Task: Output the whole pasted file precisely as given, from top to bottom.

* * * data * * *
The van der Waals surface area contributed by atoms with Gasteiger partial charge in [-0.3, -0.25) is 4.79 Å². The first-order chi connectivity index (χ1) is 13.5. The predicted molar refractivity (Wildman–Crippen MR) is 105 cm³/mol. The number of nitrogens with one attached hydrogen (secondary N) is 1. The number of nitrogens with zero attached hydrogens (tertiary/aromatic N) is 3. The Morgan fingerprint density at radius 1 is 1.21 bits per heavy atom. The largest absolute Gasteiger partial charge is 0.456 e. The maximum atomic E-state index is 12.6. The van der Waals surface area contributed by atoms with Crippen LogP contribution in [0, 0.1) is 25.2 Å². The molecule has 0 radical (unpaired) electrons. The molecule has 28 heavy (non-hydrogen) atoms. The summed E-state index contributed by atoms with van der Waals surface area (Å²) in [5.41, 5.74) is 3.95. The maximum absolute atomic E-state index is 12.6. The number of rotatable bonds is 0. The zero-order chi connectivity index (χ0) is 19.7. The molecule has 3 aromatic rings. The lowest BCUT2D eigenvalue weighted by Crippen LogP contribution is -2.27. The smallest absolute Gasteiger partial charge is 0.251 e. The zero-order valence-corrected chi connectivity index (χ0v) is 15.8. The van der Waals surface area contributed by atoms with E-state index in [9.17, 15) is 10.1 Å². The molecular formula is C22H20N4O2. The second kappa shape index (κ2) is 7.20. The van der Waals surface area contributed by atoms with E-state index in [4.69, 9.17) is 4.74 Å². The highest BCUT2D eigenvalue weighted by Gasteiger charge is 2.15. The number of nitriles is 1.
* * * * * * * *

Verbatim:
The van der Waals surface area contributed by atoms with Gasteiger partial charge in [-0.3, -0.25) is 4.79 Å². The first-order chi connectivity index (χ1) is 13.5. The predicted molar refractivity (Wildman–Crippen MR) is 105 cm³/mol. The number of nitrogens with one attached hydrogen (secondary N) is 1. The number of nitrogens with zero attached hydrogens (tertiary/aromatic N) is 3. The Morgan fingerprint density at radius 1 is 1.21 bits per heavy atom. The largest absolute Gasteiger partial charge is 0.456 e. The maximum atomic E-state index is 12.6. The van der Waals surface area contributed by atoms with Crippen LogP contribution in [0, 0.1) is 25.2 Å². The molecule has 0 radical (unpaired) electrons. The molecule has 28 heavy (non-hydrogen) atoms. The summed E-state index contributed by atoms with van der Waals surface area (Å²) in [5.41, 5.74) is 3.95. The maximum absolute atomic E-state index is 12.6. The number of rotatable bonds is 0. The zero-order chi connectivity index (χ0) is 19.7. The molecule has 3 aromatic rings. The lowest BCUT2D eigenvalue weighted by Crippen LogP contribution is -2.27. The smallest absolute Gasteiger partial charge is 0.251 e. The zero-order valence-corrected chi connectivity index (χ0v) is 15.8. The van der Waals surface area contributed by atoms with E-state index in [9.17, 15) is 10.1 Å². The molecular formula is C22H20N4O2. The second kappa shape index (κ2) is 7.20. The van der Waals surface area contributed by atoms with E-state index in [4.69, 9.17) is 4.74 Å². The highest BCUT2D eigenvalue weighted by Gasteiger charge is 2.15. The number of nitriles is 1.